While taking the quiz, I wondered, though-- if I were in a relationship where I never got regular thoughtful gifts and regular acts of service/help with things, would I have rated these as more important to me?  I'm not sure.  I do know, though, that my husband is always super-helpful and has never forgotten a birthday or anniversary.  He also regularly brings sweet trinkets home from his faraway conferences.  Which I think is so thoughtful.  But apparently, he could save his $ and just tell me how much he missed me while he was gone, and he'd be golden in my book!  

Has anyone else ever figured out your love language?  I'd love to hear what it is!  (Especially if you're my BFF or in my family, since I'd love to be able to show you how much I love you, in your own love language, regularly!)

By the way, it's a snow day here!  No snow yet, but stay posted!

Saturday, January 8, 2011

Be a Super Sleuth

Wuv, twue wuv.
When I first got married, some wonderful person (I can't remember who!?) gave me the book, "The Five Love Languages" by Gary Chapman.   It sounded hokey, but because many people recommended it to me, I read it.  It was a great book, very applicable to real life, with tons of valuable insights into human nature.   I figured out my "love language" (or what makes me feel loved), and Robi's, too, and I remember thinking that we naturally made one another feel loved, without having to work at it very much.  Yay for us!  (I know, we probably made people gag as sappy newlyweds!)

Fast forward 12 years.  I was reading another book by Gary Chapman recently, and it referenced the various love languages.  And I realized that I had forgotten my love language!  And my husband's!  Yikes!   (At least we're not making people gag anymore, but still!)

Luckily, at the time I realized this, I was staying with my in-laws, who happen to own a copy of the "Five Love Languages."  So, I re-read it.  And was re-inspired by the book.  Now I'm trying to figure out our love languages once again, because I wonder if they can change over time.

I was also inspired to figure out my daughter's love language.  What makes her feel most loved?   Is it physical touch?  (She does ask to be held a lot.)  Is it words of affirmation?  (She seems to enjoy her "3 Things" each night.)  Is it quality time or conversation?  (She does ask for my complete attention pretty often.)  I hate to admit it, but I've been at a loss in figuring out her primary love language.  My hubby, I can force him to take a Love Language quiz, or we can have a chat about it.  But I've sort of been being a super-sleuth to try to figure out Flanna's.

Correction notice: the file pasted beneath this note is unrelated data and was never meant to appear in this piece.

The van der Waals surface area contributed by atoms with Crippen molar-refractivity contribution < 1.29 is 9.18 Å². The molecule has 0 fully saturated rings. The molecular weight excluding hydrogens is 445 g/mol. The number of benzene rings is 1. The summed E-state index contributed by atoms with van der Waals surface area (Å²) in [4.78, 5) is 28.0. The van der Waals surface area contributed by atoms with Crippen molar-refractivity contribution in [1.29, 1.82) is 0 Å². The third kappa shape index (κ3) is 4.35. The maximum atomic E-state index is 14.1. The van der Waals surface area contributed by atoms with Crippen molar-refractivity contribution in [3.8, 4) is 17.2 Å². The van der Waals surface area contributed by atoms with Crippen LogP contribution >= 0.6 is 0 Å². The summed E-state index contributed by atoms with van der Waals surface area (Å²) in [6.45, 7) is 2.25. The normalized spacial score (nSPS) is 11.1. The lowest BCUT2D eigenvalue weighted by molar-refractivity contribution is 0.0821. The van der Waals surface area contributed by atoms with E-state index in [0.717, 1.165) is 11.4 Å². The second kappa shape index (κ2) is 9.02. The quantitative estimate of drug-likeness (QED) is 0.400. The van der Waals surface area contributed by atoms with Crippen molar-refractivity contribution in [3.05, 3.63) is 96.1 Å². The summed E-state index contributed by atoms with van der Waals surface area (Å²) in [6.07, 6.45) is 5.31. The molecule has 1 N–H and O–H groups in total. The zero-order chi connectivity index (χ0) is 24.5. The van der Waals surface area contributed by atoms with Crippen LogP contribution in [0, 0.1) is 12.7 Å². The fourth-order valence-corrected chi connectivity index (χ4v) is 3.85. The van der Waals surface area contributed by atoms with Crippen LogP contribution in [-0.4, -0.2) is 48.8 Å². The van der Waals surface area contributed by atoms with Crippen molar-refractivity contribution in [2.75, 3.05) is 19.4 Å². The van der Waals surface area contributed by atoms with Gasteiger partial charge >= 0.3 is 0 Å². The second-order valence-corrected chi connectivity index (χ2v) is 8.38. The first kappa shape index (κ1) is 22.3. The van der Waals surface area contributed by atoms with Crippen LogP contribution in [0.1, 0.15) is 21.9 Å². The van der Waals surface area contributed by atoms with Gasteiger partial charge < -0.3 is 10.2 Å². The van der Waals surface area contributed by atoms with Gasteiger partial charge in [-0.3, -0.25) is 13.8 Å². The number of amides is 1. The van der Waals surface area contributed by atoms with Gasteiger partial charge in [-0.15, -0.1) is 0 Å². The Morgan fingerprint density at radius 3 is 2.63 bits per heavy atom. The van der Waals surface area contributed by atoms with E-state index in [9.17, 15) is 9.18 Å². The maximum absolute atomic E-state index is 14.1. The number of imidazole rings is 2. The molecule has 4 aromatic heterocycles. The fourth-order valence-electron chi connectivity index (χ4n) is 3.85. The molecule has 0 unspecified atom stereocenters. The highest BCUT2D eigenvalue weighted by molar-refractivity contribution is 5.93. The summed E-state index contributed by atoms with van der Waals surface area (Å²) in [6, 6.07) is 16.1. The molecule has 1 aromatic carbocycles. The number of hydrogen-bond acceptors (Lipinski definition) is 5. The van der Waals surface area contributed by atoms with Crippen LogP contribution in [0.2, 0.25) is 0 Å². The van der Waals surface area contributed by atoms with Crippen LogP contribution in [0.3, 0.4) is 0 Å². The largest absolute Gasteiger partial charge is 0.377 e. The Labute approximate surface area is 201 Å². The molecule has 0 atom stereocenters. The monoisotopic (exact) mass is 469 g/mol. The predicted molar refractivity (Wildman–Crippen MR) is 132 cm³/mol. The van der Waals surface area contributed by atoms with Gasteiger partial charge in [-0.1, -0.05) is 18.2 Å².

For those of you who have no idea what I'm talking about, here's a brief summary of the whole "Love Language" idea:

Basically, every person feels loved in different ways.  Some people feel loved when we hug them.  Some feel loved when they are given our full attention.  Some feel loved when we do things to help them out.  The hard thing is that we may be speaking 4 of the 5 love languages to someone we love, but if we are not speaking their primary love language, then they may not be feeling fully loved by us.  So, if your partner's primary love language is physical touch, and you're ironing his shirts and telling him how great he is, and staring into his eyes and having deep conversations, but you're not giving him a kiss or hug or holding his hand now and then throughout the day, then he may not be feeling your love.  Crazy, right?

Anyway, so, this week, I'm on a secret mission to figure out my daughter's love language.  Do you know yours, your partner's, and your parents'/siblings'/children's love languages?  Here are the possible 5 if you're interested:

1.  Words of affirmation -  receiving compliments, hearing "I love you, because...."
2.  Quality time (and conversation) - receiving complete undivided attention with eye contact and sincere interest
3.  Receiving gifts - receiving little tokens of love, being remembered on birthdays or anniversaries
4.  Acts of service - being helped out with chores or assignments, having a partner in projects
5.  Physical touch - having people just be present and accessible, as well as receiving physical affection

I think I'm going to ask Flanna outright what makes her feel loved.  I think she'll understand that.  I'll also be monitoring her response to different actions on my part in each love language category.  This should be fun!